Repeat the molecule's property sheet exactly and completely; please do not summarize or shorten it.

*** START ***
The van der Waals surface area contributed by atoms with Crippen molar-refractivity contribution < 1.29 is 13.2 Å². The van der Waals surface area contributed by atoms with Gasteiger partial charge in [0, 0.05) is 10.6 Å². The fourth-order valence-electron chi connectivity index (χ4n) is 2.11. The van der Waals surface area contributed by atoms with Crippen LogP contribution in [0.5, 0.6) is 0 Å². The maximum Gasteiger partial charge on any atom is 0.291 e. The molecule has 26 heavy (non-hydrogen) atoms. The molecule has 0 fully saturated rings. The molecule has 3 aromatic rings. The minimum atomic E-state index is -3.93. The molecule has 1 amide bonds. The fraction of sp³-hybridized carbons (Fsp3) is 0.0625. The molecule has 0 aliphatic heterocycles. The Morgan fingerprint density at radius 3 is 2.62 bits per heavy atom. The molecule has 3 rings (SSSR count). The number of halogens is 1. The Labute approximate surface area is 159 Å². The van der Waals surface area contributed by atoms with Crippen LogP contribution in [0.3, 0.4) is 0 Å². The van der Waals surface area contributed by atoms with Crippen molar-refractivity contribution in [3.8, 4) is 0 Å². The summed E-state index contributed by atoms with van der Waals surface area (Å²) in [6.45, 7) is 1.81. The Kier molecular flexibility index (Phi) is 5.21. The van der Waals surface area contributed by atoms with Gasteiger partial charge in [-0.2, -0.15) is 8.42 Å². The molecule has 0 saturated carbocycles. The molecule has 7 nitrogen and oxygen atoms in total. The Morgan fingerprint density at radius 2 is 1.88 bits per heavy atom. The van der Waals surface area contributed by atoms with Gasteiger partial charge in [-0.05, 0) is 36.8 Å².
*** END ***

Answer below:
The van der Waals surface area contributed by atoms with Crippen molar-refractivity contribution < 1.29 is 13.2 Å². The van der Waals surface area contributed by atoms with Gasteiger partial charge in [0, 0.05) is 10.6 Å². The fourth-order valence-electron chi connectivity index (χ4n) is 2.11. The van der Waals surface area contributed by atoms with Crippen LogP contribution in [0.5, 0.6) is 0 Å². The maximum Gasteiger partial charge on any atom is 0.291 e. The molecule has 26 heavy (non-hydrogen) atoms. The molecule has 0 fully saturated rings. The molecule has 3 aromatic rings. The minimum atomic E-state index is -3.93. The molecule has 1 amide bonds. The fraction of sp³-hybridized carbons (Fsp3) is 0.0625. The molecule has 0 aliphatic heterocycles. The Morgan fingerprint density at radius 3 is 2.62 bits per heavy atom. The molecule has 3 rings (SSSR count). The number of halogens is 1. The Labute approximate surface area is 159 Å². The van der Waals surface area contributed by atoms with Crippen LogP contribution in [0.3, 0.4) is 0 Å². The van der Waals surface area contributed by atoms with Crippen molar-refractivity contribution in [3.8, 4) is 0 Å². The summed E-state index contributed by atoms with van der Waals surface area (Å²) in [6.45, 7) is 1.81. The Kier molecular flexibility index (Phi) is 5.21. The van der Waals surface area contributed by atoms with Gasteiger partial charge in [-0.2, -0.15) is 8.42 Å². The molecule has 0 saturated carbocycles. The molecule has 7 nitrogen and oxygen atoms in total. The Morgan fingerprint density at radius 2 is 1.88 bits per heavy atom. The van der Waals surface area contributed by atoms with Gasteiger partial charge in [-0.05, 0) is 36.8 Å².